You may be shocked to find that you find two different gods in the Book of Genesis. It is because the creation story of the Hebrew Bible is a compellation of texts from a few different sources. Scholars who studied the original Hebrew texts found in Genesis texts from at least 3 different sources. One is named “Priestly” writing, another one “Elohim” writing, and the third “Yahweh.” Elohim is a generic word for god in Hebrew, and Yahweh is the name of the Jewish God referring to the God of Abraham, Jacob and Isaac. For convenience’s sake, they are identified as P, E, and J. (In Hebrew alphabet J and Y and the same.)

When you read the chapters 1 and 2 of the Book of Genesis, you will notice that they contain two different stories. Even God is referred to in two different ways. It is because the creation story of Genesis is made up of materials coming from at least two documental sources. The easiest way to distinguish them is to see the different ways God is referred to in English translation. Chapter one refers to god as just “God” while Chapter 2 uses the expression “Lord God.” God in the First chapter is the title, not a name, which can be applied to any god, like Hindhu God or Shinto God. In Hebrew the word is ‘elohim” simply “God” in English. In other words, it is a generic word. This is why it says God created humans “Like US (in plural).” (Verse 1:26)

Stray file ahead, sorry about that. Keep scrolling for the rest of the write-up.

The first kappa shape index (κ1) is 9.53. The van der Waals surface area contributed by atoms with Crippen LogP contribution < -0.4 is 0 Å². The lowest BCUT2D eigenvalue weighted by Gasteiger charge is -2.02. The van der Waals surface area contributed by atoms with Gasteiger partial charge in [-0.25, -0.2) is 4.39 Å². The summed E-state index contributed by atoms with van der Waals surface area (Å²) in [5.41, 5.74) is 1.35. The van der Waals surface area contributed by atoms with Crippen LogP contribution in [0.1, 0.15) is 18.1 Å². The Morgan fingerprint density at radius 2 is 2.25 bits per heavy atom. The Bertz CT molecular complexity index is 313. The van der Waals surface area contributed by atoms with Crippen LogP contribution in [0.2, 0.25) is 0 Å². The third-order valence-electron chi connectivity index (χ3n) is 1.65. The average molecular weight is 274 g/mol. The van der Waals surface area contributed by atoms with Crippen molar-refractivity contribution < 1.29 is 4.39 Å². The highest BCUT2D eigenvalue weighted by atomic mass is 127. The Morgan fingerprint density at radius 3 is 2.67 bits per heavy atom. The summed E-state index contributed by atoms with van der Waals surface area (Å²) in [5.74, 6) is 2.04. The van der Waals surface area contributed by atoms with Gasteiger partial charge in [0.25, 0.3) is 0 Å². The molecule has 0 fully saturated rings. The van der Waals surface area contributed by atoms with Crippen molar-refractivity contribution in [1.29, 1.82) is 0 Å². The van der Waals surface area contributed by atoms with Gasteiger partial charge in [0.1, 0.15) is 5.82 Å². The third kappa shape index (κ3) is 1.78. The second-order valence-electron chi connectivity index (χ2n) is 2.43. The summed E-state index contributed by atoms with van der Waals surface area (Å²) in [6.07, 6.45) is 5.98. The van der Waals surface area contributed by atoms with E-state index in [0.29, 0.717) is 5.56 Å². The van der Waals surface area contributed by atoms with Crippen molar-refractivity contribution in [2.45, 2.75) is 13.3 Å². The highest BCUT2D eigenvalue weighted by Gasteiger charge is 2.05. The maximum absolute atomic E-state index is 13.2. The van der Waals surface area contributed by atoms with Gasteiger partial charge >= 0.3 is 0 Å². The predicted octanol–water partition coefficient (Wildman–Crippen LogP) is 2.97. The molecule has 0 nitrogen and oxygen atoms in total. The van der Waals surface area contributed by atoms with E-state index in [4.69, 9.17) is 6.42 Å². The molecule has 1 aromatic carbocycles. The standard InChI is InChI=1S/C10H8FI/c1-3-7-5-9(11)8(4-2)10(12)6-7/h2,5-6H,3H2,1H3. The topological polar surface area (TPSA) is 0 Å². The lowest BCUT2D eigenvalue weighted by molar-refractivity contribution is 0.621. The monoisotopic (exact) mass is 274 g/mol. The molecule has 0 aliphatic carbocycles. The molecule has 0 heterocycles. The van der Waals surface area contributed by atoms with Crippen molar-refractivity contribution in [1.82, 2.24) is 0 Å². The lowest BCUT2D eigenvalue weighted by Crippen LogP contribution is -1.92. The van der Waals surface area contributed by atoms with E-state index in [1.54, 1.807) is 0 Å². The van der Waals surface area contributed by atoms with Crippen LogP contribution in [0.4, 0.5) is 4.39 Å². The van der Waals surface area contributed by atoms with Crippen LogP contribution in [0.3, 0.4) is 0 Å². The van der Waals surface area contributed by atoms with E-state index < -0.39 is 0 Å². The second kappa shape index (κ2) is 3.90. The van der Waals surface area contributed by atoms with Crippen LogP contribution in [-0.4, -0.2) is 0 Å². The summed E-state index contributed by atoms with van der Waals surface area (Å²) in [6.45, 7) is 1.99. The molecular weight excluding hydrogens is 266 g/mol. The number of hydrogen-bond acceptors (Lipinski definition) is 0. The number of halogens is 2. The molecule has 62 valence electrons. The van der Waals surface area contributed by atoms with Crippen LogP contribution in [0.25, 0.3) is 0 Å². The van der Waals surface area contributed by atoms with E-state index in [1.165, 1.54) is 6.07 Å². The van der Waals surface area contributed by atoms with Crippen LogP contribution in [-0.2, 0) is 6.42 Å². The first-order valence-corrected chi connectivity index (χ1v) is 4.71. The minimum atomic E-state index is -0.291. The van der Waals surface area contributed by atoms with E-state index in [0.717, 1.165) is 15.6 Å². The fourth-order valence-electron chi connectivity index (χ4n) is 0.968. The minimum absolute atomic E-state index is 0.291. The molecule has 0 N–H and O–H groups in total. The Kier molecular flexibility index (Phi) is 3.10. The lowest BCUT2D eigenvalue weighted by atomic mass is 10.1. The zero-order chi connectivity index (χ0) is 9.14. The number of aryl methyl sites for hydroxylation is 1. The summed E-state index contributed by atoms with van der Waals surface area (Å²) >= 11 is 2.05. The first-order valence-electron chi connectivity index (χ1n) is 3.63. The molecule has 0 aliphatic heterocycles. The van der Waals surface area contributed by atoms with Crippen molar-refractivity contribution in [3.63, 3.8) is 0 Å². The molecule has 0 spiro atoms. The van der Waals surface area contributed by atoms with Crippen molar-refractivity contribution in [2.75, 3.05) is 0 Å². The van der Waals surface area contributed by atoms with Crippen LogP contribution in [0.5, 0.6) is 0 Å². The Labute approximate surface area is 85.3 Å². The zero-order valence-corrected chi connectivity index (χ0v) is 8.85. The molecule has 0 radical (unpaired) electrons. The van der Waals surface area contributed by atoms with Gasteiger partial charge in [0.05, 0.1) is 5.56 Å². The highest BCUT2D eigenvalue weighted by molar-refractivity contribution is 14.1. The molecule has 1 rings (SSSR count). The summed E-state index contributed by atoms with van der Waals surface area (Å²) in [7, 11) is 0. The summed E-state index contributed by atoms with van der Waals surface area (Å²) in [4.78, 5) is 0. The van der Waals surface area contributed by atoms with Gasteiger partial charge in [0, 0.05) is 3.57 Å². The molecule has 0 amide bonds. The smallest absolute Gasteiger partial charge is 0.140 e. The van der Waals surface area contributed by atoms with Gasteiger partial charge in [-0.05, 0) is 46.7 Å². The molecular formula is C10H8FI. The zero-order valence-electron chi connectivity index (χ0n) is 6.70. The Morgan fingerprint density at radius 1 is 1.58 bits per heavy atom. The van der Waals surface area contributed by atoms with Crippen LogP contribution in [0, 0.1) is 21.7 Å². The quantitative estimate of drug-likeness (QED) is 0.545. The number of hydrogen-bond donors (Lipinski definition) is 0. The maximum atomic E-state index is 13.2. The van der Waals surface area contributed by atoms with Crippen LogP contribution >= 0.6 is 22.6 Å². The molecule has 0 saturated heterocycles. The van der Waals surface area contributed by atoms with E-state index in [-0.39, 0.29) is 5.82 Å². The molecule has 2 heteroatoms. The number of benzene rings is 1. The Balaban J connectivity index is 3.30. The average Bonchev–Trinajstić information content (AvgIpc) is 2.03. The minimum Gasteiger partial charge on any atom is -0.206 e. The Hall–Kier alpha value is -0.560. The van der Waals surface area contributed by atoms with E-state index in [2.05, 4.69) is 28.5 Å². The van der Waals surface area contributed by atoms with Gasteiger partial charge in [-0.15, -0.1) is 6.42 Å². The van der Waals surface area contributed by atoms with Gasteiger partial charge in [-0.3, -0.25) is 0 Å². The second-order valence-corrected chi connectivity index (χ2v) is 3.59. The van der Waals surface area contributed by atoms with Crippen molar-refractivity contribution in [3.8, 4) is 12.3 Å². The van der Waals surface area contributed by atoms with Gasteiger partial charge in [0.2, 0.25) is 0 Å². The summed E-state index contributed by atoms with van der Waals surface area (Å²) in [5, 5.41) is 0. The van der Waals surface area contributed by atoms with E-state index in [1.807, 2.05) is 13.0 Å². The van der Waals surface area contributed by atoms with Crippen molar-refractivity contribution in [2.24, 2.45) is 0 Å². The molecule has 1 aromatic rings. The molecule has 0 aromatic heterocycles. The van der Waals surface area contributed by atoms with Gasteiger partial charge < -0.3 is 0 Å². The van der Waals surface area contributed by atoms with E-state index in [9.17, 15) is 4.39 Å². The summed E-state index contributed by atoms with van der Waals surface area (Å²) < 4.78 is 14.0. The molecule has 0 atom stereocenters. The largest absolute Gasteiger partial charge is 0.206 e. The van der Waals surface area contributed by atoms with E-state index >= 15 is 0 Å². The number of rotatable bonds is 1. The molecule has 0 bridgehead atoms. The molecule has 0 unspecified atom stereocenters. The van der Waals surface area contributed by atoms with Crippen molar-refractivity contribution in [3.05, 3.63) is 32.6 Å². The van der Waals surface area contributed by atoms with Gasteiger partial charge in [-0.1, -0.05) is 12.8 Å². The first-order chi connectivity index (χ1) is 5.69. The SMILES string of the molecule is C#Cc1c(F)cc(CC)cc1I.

In chapter 2, “Lord God” is the translation of the Hebrew word written as YHWH, which Jews have always pronounced as “adonai.” The word means “king” or “lord.” It was because the Jews were not allowed to say the name of their God, according to the Ten Commandments. “YHWH” is only consonants without vowels. In stead of pronouncing those consonants with proper vowels, they said, “Lord – Adonai.” Now we know YHWH should be Yahweh after an extensive research into ancient texts. So the translators into English respected the Hebrew tradition, and decided to write “Lord God.” Not only are the words for God is different between Genesis 1 and 2. The story lines are different between them. It can not be history.